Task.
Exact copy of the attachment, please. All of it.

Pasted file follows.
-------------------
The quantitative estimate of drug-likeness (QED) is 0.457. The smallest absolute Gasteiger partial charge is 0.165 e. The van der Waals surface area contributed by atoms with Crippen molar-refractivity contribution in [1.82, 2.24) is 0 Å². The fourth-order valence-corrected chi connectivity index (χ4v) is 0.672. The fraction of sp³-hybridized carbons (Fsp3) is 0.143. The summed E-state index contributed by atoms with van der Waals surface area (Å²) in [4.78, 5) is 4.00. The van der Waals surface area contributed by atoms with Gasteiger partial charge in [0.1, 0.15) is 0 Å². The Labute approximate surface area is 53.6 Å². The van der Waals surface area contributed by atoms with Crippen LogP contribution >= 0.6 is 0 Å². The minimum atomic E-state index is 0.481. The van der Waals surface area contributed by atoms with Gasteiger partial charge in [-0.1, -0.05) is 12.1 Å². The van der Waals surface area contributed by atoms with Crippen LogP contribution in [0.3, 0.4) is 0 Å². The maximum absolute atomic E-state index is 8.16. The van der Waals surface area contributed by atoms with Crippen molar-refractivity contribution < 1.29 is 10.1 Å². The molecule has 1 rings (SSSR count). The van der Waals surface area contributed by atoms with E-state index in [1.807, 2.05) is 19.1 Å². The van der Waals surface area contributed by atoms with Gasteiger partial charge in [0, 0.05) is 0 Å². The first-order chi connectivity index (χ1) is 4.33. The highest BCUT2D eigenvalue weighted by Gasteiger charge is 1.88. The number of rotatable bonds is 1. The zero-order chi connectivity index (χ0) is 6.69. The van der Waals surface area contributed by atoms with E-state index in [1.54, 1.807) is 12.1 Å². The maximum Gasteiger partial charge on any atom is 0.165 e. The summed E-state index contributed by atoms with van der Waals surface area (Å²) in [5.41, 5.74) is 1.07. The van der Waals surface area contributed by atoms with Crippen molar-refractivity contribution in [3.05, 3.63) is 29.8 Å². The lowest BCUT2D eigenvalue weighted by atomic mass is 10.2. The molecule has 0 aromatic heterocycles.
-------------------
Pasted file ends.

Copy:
The quantitative estimate of drug-likeness (QED) is 0.457. The smallest absolute Gasteiger partial charge is 0.165 e. The van der Waals surface area contributed by atoms with Crippen molar-refractivity contribution in [1.82, 2.24) is 0 Å². The fourth-order valence-corrected chi connectivity index (χ4v) is 0.672. The fraction of sp³-hybridized carbons (Fsp3) is 0.143. The summed E-state index contributed by atoms with van der Waals surface area (Å²) in [4.78, 5) is 4.00. The van der Waals surface area contributed by atoms with Gasteiger partial charge in [0.1, 0.15) is 0 Å². The Labute approximate surface area is 53.6 Å². The van der Waals surface area contributed by atoms with Crippen LogP contribution >= 0.6 is 0 Å². The minimum atomic E-state index is 0.481. The van der Waals surface area contributed by atoms with Gasteiger partial charge in [-0.1, -0.05) is 12.1 Å². The van der Waals surface area contributed by atoms with Crippen LogP contribution in [0.3, 0.4) is 0 Å². The maximum absolute atomic E-state index is 8.16. The van der Waals surface area contributed by atoms with Crippen molar-refractivity contribution < 1.29 is 10.1 Å². The molecule has 1 rings (SSSR count). The van der Waals surface area contributed by atoms with E-state index in [1.807, 2.05) is 19.1 Å². The van der Waals surface area contributed by atoms with Gasteiger partial charge in [0, 0.05) is 0 Å². The first-order chi connectivity index (χ1) is 4.33. The highest BCUT2D eigenvalue weighted by Gasteiger charge is 1.88. The number of rotatable bonds is 1. The zero-order chi connectivity index (χ0) is 6.69. The van der Waals surface area contributed by atoms with E-state index in [1.54, 1.807) is 12.1 Å². The maximum Gasteiger partial charge on any atom is 0.165 e. The summed E-state index contributed by atoms with van der Waals surface area (Å²) in [5.41, 5.74) is 1.07. The van der Waals surface area contributed by atoms with Crippen molar-refractivity contribution in [3.05, 3.63) is 29.8 Å². The lowest BCUT2D eigenvalue weighted by atomic mass is 10.2. The molecule has 0 aromatic heterocycles.